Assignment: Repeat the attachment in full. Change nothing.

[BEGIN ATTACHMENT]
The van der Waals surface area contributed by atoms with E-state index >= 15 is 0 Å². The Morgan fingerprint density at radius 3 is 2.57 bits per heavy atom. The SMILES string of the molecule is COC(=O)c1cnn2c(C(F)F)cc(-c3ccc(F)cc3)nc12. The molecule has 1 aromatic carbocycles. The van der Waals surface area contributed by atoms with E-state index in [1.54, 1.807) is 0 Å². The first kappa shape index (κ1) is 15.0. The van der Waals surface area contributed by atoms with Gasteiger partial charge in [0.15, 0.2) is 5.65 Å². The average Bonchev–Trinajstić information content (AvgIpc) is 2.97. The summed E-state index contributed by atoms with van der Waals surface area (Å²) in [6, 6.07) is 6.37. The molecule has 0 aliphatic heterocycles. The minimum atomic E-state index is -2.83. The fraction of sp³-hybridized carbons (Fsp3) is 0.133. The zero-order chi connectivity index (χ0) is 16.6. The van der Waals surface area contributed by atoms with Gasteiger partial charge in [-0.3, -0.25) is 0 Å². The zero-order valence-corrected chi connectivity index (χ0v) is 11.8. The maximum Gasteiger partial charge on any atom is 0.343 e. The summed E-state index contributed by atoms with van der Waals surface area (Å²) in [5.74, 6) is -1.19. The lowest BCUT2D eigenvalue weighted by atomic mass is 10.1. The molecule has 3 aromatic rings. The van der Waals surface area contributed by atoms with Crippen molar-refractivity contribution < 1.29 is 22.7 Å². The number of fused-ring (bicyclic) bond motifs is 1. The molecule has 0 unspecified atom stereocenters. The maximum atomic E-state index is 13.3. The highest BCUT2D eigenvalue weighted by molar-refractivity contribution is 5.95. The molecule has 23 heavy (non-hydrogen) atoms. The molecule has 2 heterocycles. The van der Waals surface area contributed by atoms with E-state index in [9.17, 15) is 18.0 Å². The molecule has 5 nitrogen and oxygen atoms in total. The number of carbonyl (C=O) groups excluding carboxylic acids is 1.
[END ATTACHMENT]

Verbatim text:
The van der Waals surface area contributed by atoms with E-state index >= 15 is 0 Å². The Morgan fingerprint density at radius 3 is 2.57 bits per heavy atom. The SMILES string of the molecule is COC(=O)c1cnn2c(C(F)F)cc(-c3ccc(F)cc3)nc12. The molecule has 1 aromatic carbocycles. The van der Waals surface area contributed by atoms with E-state index in [1.54, 1.807) is 0 Å². The first kappa shape index (κ1) is 15.0. The van der Waals surface area contributed by atoms with Gasteiger partial charge in [0.15, 0.2) is 5.65 Å². The average Bonchev–Trinajstić information content (AvgIpc) is 2.97. The summed E-state index contributed by atoms with van der Waals surface area (Å²) in [6, 6.07) is 6.37. The molecule has 0 aliphatic heterocycles. The minimum atomic E-state index is -2.83. The fraction of sp³-hybridized carbons (Fsp3) is 0.133. The zero-order chi connectivity index (χ0) is 16.6. The van der Waals surface area contributed by atoms with Gasteiger partial charge in [-0.3, -0.25) is 0 Å². The zero-order valence-corrected chi connectivity index (χ0v) is 11.8. The maximum Gasteiger partial charge on any atom is 0.343 e. The summed E-state index contributed by atoms with van der Waals surface area (Å²) in [5.74, 6) is -1.19. The lowest BCUT2D eigenvalue weighted by atomic mass is 10.1. The molecule has 3 aromatic rings. The van der Waals surface area contributed by atoms with Crippen molar-refractivity contribution < 1.29 is 22.7 Å². The number of fused-ring (bicyclic) bond motifs is 1. The molecule has 0 unspecified atom stereocenters. The maximum atomic E-state index is 13.3. The highest BCUT2D eigenvalue weighted by molar-refractivity contribution is 5.95. The molecule has 23 heavy (non-hydrogen) atoms. The molecule has 2 heterocycles. The van der Waals surface area contributed by atoms with E-state index in [9.17, 15) is 18.0 Å². The molecule has 5 nitrogen and oxygen atoms in total. The number of carbonyl (C=O) groups excluding carboxylic acids is 1.